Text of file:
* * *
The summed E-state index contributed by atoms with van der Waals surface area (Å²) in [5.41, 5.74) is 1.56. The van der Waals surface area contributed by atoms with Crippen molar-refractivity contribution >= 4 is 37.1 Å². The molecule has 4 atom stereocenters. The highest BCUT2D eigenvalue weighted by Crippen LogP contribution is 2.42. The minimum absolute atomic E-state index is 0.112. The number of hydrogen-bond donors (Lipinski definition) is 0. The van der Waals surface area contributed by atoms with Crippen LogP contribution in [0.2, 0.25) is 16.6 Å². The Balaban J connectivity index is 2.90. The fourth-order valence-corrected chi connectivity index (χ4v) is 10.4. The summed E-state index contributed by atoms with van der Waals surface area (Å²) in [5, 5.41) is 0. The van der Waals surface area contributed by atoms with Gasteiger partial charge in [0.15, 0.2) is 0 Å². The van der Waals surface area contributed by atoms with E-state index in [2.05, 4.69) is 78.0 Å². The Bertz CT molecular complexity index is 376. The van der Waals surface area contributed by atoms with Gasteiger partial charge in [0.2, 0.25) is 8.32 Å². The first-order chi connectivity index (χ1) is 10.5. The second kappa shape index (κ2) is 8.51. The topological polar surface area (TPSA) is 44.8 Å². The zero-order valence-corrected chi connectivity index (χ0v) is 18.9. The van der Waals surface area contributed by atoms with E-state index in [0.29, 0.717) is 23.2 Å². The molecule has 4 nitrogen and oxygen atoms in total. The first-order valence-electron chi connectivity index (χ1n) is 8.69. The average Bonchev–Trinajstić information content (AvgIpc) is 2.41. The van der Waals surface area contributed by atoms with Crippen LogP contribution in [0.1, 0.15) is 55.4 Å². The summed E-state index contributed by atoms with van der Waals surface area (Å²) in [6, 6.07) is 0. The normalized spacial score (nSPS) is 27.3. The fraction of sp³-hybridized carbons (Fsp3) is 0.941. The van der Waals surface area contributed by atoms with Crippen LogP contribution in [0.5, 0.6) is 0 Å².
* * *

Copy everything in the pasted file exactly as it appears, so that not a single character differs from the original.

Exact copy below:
The summed E-state index contributed by atoms with van der Waals surface area (Å²) in [5.41, 5.74) is 1.56. The van der Waals surface area contributed by atoms with Crippen molar-refractivity contribution >= 4 is 37.1 Å². The molecule has 4 atom stereocenters. The highest BCUT2D eigenvalue weighted by Crippen LogP contribution is 2.42. The minimum absolute atomic E-state index is 0.112. The number of hydrogen-bond donors (Lipinski definition) is 0. The van der Waals surface area contributed by atoms with Crippen LogP contribution in [0.2, 0.25) is 16.6 Å². The Balaban J connectivity index is 2.90. The fourth-order valence-corrected chi connectivity index (χ4v) is 10.4. The summed E-state index contributed by atoms with van der Waals surface area (Å²) in [5, 5.41) is 0. The van der Waals surface area contributed by atoms with Gasteiger partial charge in [0.15, 0.2) is 0 Å². The van der Waals surface area contributed by atoms with E-state index in [2.05, 4.69) is 78.0 Å². The Bertz CT molecular complexity index is 376. The van der Waals surface area contributed by atoms with Gasteiger partial charge in [0.2, 0.25) is 8.32 Å². The first-order chi connectivity index (χ1) is 10.5. The second kappa shape index (κ2) is 8.51. The topological polar surface area (TPSA) is 44.8 Å². The zero-order valence-corrected chi connectivity index (χ0v) is 18.9. The van der Waals surface area contributed by atoms with E-state index in [0.29, 0.717) is 23.2 Å². The molecule has 4 nitrogen and oxygen atoms in total. The first-order valence-electron chi connectivity index (χ1n) is 8.69. The average Bonchev–Trinajstić information content (AvgIpc) is 2.41. The van der Waals surface area contributed by atoms with Crippen LogP contribution in [0.1, 0.15) is 55.4 Å². The summed E-state index contributed by atoms with van der Waals surface area (Å²) in [6, 6.07) is 0. The normalized spacial score (nSPS) is 27.3. The fraction of sp³-hybridized carbons (Fsp3) is 0.941. The van der Waals surface area contributed by atoms with Crippen LogP contribution in [0.5, 0.6) is 0 Å².